Drescher borrows from life for new sitcom
Life with Mr. Sheffield was never like this.
Former Emmy nominee Fran Drescher (“The Nanny”) returns to series television in “Happily Divorced,” a new TV Land sitcom premiering Wednesday,. Loosely drawn from her real-life relationship with ex-husband Peter Marc Jacobson, the show stars Drescher as Fran, a Los Angeles florist whose life is turned upside down when Peter ( John Michael Higgins, “Best in Show”), her husband of 18 years, suddenly announces that he is gay.
They agree to split, but with the real estate market cratering, Fran and Peter decide to keep sharing their home until they can sell it, which probably won’t be happening anytime soon. That leaves each struggling comically to step into a new identity — she as a newly single woman, he as a middle-age gay man — while con- tinuing to live together.
“This show is inspired by our story, because Peter is now living as an openly gay man, but Peter and I split up before he came out,” Drescher explains. “That wasn’t the reason why we split up, and I was the one who ended the marriage, and he didn’t want it to end. It was only after that, and (“The Nanny”) ended, and he moved 3,000 miles away and went into therapy that he started to connect with his true orientation.”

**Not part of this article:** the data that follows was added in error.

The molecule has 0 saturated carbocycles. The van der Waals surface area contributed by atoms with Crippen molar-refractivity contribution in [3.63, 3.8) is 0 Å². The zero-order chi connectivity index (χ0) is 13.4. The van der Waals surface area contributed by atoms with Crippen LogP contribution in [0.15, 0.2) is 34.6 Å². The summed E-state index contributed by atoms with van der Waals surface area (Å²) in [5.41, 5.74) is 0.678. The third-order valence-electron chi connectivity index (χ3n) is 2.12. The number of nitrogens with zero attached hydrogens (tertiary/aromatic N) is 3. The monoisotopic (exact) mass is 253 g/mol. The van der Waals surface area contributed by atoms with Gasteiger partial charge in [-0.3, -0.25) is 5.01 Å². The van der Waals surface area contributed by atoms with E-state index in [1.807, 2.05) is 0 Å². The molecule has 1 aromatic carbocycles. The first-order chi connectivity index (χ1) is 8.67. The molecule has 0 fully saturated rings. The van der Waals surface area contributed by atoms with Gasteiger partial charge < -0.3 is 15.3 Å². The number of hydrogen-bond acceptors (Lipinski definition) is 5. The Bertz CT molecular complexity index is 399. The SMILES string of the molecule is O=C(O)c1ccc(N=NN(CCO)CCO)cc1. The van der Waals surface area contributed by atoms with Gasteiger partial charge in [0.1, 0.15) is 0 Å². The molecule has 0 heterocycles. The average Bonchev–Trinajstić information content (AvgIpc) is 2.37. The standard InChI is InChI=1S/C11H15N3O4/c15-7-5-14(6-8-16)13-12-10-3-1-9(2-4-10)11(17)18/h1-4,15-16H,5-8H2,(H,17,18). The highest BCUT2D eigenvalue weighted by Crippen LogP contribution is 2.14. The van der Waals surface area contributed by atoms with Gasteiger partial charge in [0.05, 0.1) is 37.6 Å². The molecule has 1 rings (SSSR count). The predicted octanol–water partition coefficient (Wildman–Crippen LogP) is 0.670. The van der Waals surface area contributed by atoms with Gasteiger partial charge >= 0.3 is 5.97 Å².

Drescher had lunch with a TV Land executive who wanted the actress to pitch some series ideas, but when she tried to pitch shows that she would write and produce but not star in, the executive asked what show would get her back in front of the cameras.
“I said, ‘Oh, that’s easy; that would have to be this situation that I am in right now, where I am single, my ex-husband is gay, and I am dating a guy, and somehow my ex-husband helps me make the new relationship more of a success,’ ” Drescher recalls.
With Jacobson on board as co-writer and producing partner, the producers cast a wide net for an actor to play Peter, but Drescher was convinced Higgins was the right guy for the part. There was just one problem: Higgins had gone through a period of being typecast in gay roles after “Best in Show” and his phenomenal stage success in Paul Rudnick’s comedy “Jeffrey,” so he wasn’t especially eager to crawl back into that pigeonhole.
“But now it’s been quite some time since ‘Best in Show,’ and when Fran called, and it looked like a good sitcom — and I am a big fan of Fran’s — I thought, ‘This will be great.’ And the thing is, all my gay characters are very different, just as gay people are different in real life. But it’s all about who I am working with and what kind of scripts there are. Fran’s one of the greats, and we had a really good time doing the pilot.”